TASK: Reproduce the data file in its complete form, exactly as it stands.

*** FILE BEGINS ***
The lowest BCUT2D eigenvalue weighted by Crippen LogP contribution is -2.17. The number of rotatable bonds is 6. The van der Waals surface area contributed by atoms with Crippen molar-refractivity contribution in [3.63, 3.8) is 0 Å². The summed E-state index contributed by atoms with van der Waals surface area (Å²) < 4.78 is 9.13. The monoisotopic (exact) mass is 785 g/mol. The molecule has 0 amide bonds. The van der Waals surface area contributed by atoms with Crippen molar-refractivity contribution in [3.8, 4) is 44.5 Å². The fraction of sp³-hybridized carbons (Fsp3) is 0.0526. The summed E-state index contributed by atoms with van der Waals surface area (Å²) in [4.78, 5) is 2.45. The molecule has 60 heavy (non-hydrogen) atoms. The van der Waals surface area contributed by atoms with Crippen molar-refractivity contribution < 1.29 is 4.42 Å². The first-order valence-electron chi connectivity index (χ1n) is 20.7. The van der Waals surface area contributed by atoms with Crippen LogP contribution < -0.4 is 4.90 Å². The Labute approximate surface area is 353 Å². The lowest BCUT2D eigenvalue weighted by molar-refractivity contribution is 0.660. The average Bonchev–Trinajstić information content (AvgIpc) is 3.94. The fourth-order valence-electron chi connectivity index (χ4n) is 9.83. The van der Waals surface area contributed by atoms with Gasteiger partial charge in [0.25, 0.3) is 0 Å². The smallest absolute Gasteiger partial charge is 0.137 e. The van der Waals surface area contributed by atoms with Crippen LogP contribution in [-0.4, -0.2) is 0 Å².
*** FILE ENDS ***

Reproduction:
The lowest BCUT2D eigenvalue weighted by Crippen LogP contribution is -2.17. The number of rotatable bonds is 6. The van der Waals surface area contributed by atoms with Crippen molar-refractivity contribution in [3.63, 3.8) is 0 Å². The summed E-state index contributed by atoms with van der Waals surface area (Å²) < 4.78 is 9.13. The monoisotopic (exact) mass is 785 g/mol. The molecule has 0 amide bonds. The van der Waals surface area contributed by atoms with Crippen molar-refractivity contribution in [3.8, 4) is 44.5 Å². The fraction of sp³-hybridized carbons (Fsp3) is 0.0526. The summed E-state index contributed by atoms with van der Waals surface area (Å²) in [4.78, 5) is 2.45. The molecule has 60 heavy (non-hydrogen) atoms. The van der Waals surface area contributed by atoms with Crippen molar-refractivity contribution < 1.29 is 4.42 Å². The first-order valence-electron chi connectivity index (χ1n) is 20.7. The van der Waals surface area contributed by atoms with Crippen LogP contribution < -0.4 is 4.90 Å². The Labute approximate surface area is 353 Å². The lowest BCUT2D eigenvalue weighted by molar-refractivity contribution is 0.660. The average Bonchev–Trinajstić information content (AvgIpc) is 3.94. The fourth-order valence-electron chi connectivity index (χ4n) is 9.83. The van der Waals surface area contributed by atoms with Gasteiger partial charge in [0.25, 0.3) is 0 Å². The smallest absolute Gasteiger partial charge is 0.137 e. The van der Waals surface area contributed by atoms with Crippen LogP contribution in [-0.4, -0.2) is 0 Å².